Don’t “Strike the Internet” in protest of SOPA. If you go dark, they win.

As Jim noted earlier this morning, several major internet sites are protesting SOPA by “going dark.” Even my good friend Chris is participating in it.


This is what the majorĀ organizersĀ of SOPA want. Those radicals, like us, who are actually the internet, going dark will be the best thing for them.

It’s like this… a law is passed that threatens to take away the ability to preach. So… all the preachers do not preach for a day. They boycott preaching. You know, to make their point that if a law is passed not to preach, they aren’t going to preach!

Does this make sense to you at all?

If you want to protest SOPA, do something against SOPA, but don’t go dark like they want you too. Find those companies supporting it and stop using their services. Contact your Congressperson. Tell them to stop. You go dark, they win.

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18 Replies to “Don’t “Strike the Internet” in protest of SOPA. If you go dark, they win.”

    1. thanks. I support the motivation behind it, but I think that a boycott against the companies supporting this, making them lose money, is the way to go

    2. Leslie, you hadn’t thought about it that way because he just fed you A FLAWED ANALOGY. Your soul is not in danger of “going to hell” because Wikipedia, Digital Public Library of America, DatelineZero, and other sites are blacking out; your livelihood isn’t even at risk, for Christ’s sake!!! More importantly, his entire argument is hinging on these two premises, “Does this make sense to you at all?” + “You go dark, they win.” For some logical critique, the first premise…well, I don’t think it even attributes to his argument. For the second premise, I suggest you all take a stroll down to to find out what the strike is REALLY about, rather than rely on some idiot whining about his favorite sites going dark.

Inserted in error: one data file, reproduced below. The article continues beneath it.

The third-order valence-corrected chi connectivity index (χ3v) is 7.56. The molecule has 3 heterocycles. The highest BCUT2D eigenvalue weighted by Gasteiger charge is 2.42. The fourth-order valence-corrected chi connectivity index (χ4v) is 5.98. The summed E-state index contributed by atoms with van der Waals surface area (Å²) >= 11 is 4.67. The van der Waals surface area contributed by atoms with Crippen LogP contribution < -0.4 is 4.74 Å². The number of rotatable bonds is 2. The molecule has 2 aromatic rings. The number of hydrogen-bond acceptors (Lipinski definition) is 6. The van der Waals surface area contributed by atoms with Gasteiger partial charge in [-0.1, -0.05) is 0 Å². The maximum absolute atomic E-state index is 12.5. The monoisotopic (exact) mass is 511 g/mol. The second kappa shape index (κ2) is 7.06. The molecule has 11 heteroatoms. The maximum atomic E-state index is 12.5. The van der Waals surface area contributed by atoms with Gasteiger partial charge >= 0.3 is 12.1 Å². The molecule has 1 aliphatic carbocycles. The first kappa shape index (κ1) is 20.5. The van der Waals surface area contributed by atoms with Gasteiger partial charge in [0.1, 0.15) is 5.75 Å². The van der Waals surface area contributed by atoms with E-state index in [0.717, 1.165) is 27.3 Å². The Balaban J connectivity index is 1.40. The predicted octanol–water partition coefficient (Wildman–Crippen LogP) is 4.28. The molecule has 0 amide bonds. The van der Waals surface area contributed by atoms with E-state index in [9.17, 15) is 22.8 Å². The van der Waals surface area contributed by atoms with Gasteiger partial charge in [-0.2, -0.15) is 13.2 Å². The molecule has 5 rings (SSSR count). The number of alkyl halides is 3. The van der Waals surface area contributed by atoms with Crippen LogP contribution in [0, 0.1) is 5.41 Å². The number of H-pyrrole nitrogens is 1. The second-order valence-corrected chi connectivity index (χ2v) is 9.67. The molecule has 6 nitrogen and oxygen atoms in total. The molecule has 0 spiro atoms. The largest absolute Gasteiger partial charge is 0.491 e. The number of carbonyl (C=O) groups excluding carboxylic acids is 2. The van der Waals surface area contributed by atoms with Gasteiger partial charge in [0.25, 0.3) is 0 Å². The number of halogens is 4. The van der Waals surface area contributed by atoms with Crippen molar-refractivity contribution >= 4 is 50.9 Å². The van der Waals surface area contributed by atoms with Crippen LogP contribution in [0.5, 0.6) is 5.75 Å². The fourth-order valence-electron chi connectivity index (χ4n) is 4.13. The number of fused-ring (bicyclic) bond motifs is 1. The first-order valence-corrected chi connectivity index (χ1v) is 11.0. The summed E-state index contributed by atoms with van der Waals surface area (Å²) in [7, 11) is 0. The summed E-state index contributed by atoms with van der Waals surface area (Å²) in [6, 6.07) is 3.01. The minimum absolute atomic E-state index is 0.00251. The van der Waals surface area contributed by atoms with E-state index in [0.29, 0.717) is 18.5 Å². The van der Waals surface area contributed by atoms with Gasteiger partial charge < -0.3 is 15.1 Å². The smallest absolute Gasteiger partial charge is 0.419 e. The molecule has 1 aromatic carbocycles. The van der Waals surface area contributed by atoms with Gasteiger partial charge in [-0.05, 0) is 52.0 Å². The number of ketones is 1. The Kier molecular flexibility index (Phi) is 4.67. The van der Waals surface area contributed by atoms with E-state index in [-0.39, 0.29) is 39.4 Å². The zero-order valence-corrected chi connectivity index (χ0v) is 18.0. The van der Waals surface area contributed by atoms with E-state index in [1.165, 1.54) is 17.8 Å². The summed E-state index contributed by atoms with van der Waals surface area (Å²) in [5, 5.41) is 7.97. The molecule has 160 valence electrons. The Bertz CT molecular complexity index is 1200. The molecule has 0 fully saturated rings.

By the way, before I forget to ask, WHY THE HELL DO YOU WANT COMPANIES TO LOSE MONEY VIA BOYCOTT, JOEL??? What vested interest do you have in making people poorer, or even worse, losing their jobs????? Think BEFORE you post, Joel!

      1. All, sorry for Peter from Whittier’s comments. He doesn’t know how to conduct himself on a blog, or, without support of pedophilia, in life. He is blocked.

  1. I have to disagree with you on this one Joel. SOPA and PIPA are terrifying because they have implications beyond what lawmakers intended. Lawmakers think that only small pirating sites will be affected when in truth larger Internet institutions are vulnerable. Wikipedia going black for a day will show how important these websites have become and what life would be like if they were targeted for SOPA violations.

    1. Don’t be offended by Joel’s silence; you hold logic in your argument. I suspect this is the reason why he has omitted commenting on your premise.

  2. Instead of a blackout, how about the sites protesting, putting a list of the congressmen, and companies that support this. Then we (collectively), can either protest them, or do some digging to find out their funding connection. I would bet the congressmen that support it, are also getting money from the same companies. Otherwise, why would they even be interested.

    1. If you go to Wikipedia’s blackout page, they have a link to a page explaining why they’re blacking out as well as a place for visitors to type in their ZIP codes and get contact information for their representatives and senators. Other sites have similar pages.

      1. My concern is this: If you want to protest something by doing the exact thing that they want you to do, how is that actually winning?

        I think that we should do everything what would be against the law in SOPA, loudly. Big time.

        I think that these two bills have the intended effect to monopolize the internet so that only a few, an oligarchy, can control what is considered allowable on line.

        I say protest, but through action, not inaction or passive action.